Caitlyn Jenner

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Caitlyn Jenner, a 1976 Summer Olympics track star, won the gold medal in the decathlon track and field event, in addition to the title “World’s Greatest Athlete” as Bruce (“Caitlyn Jenner”). Jenner was born in Mount Kisco, New York, a comfortable small town, just forty miles north of New York City. Born Bruce Jenner in 1949, the talented Olympic icon says that he has struggled with gender identity his entire life. As a child, Bruce struggled with dyslexia, a learning disorder that makes reading difficult, yet does not impact a person’s general intellectual abilities (Shaywitz). Jenner found early success in the sports arena, with particular abilities in football, basketball and water skiing (“Caitlyn Jenner”). He was awarded a football scholarship to Graceland College in Iowa, but an early injury caused him to transfer to competition in track. Fortunate for Jenner, legendary track and field mentor L.D. Weldon was coaching at the college (McConnaughey). Weldon encouraged Jenner to set his sights on the Olympics. Former Graceland assistant basketball coach Bill "Duke" Dudek said that he knew then that they were all witnesses to history in the making. Once Weldon took you in, Dudek said, he would never let you go. When Jenner ran his first 1,500m at the 1970 decathlon, his time turned out to be faster than that of the 1968 decathlon Olympian winner Bill Toomey (Posnanski). 

The decathlon is composed of performance in ten events over a two day period, including, the 100 meter dash, the long jump event, the shot put, the high jump, and the 400-meter dash, performed on the first day; and the 110 meter hurdles event, the discus, the pole vault, the javelin, and the 1,500-meter run, performed on the second day (“Decathlon”). Jenner’s best events were the pole vault, javelin and the 1,500 meter run. (Posnanski). Conversing with reporters, Jenner said that if his results where within 150 points at the end of the contest on the first day, he would win. At the end of day one, he trailed by only 35 points. When he came across the finish line of the 1,500 meter run, although he did not come in first in that event, he had crushed the world record, and a star was born. During an era of that contemplated the Cold War, it was probably not lost on anyone that Jenner won over a Russian decathlon opponent. Cameras clicked as he raised his arms, in what has become his iconic stance of Olympic victory. An unknown man from in the stands ran out and gave Jenner a small American flag. In the face of several U. S. troubling moments, Vietnam and Watergate, this victory was a special gift for every American. Jenner ran around the track holding up the flag as he trotted. At the end of his celebratory run, he ran to his then wife Chrystie in the Montreal stands and gave her a bear hug. Jenner announced his retirement from the decathlon that day. He had new fish to fry and fresh accomplishments to achieve (Posnanski). 

Bruce: Post Olympics

Jenner won the James E. Sullivan Award in 1976, and was voted the top amateur athlete in the nation ("History – Winners”). Also in 1976, Jenner was named the Associated Press Male Athlete of the Year for track and field ("Associated Press”). Jenner, now the quintessential legend, took his next steps into the world of fame. He became the face of Wheaties – Breakfast of Champions and a spokesperson for the brand from 1977 to 1979 (Moyer). Then, in 1980, Jenner continued his prodigious rise, and was drafted into the United States National Track and Field Hall of Fame ("National Track & Field”). In 1986, he was inducted into the Olympic Hall of Fame (Holst and Popp). In 1994, Jenner was drafted into the Bay Area Sports Hall of Fame and the Connecticut Sports Hall of Fame (“Bruce Jenner”). In 2010, he was the first Olympic decathlon to be drafted into the San Jose Sports Hall of Fame. San Jose City College held a yearly Bruce Jenner Invitational competition in his honor, burnishing the colleges’ athletic credibility both nationally and in the community ("San Jose City College"). Not limited to being an inductee, Jenner appeared on magazine covers, as well. Between the years1976 to 1982, he appeared on an issue of Sports Illustrated, Gentleman's Quarterly, and on the cover of Playgirl magazine (“Caitlyn Jenner 2").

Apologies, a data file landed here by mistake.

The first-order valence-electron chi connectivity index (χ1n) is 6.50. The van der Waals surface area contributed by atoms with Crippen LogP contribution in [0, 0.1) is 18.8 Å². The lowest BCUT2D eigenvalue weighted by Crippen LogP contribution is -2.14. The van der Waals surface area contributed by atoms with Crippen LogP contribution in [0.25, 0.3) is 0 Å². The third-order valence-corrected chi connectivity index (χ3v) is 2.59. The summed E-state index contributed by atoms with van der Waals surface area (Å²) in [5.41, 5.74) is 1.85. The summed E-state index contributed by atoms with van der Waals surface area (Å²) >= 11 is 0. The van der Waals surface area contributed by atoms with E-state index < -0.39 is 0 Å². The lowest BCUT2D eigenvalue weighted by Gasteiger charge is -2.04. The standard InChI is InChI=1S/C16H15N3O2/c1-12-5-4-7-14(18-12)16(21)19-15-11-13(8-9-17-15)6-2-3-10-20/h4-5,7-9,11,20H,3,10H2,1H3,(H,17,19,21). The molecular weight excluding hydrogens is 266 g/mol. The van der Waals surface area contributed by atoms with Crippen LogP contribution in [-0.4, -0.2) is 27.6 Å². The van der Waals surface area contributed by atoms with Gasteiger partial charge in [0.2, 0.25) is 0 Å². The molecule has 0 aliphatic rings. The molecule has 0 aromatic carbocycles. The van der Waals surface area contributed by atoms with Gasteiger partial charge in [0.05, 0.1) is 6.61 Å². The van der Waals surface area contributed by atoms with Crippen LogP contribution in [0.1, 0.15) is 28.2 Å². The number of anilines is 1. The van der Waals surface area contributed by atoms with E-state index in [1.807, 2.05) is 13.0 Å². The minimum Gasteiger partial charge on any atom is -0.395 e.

Jenner: Businesses

Then came the memorabilia, there were Bruce Jenner t-shirts, Jenner dolls, and Jenner board games (The Washington Post). Not one to shirk possible gigs, Jenner on-boarded a number of opportunities, including preparing an autobiography of his life, fronting a clothing line, and giving motivational speeches at colleges and corporate events, for a minimum of $25,000 per appearance. Jenner supported numerous charitable organizations and served on many advisory boards.

Jenner: Television and Film

Jenner was relentless in taking advantage of as many opportunities as he could (Sielski). At various points he became a spokes person for Buster Brown shoes, Tropicana Orange Juice and Minolta cameras (Markazi). He became a sports commentator on numerous channels, including ABC, Fox Sports and NBC ("Bruce Jenner"). He also hosted a health show. Jenner tried his chops at acting, which certainly did not work out as well as the decathlon. His filmography list is rather extensive, including such early entries as: Dorothy Hamill Presents Winners, The Golden Moment: An Olympic Love Story, Can't Stop the Music which was sadly known as a flop, Grambling's White Tiger, CHiPs, World of Magic, The Star Games, A Man Called Sarge and others.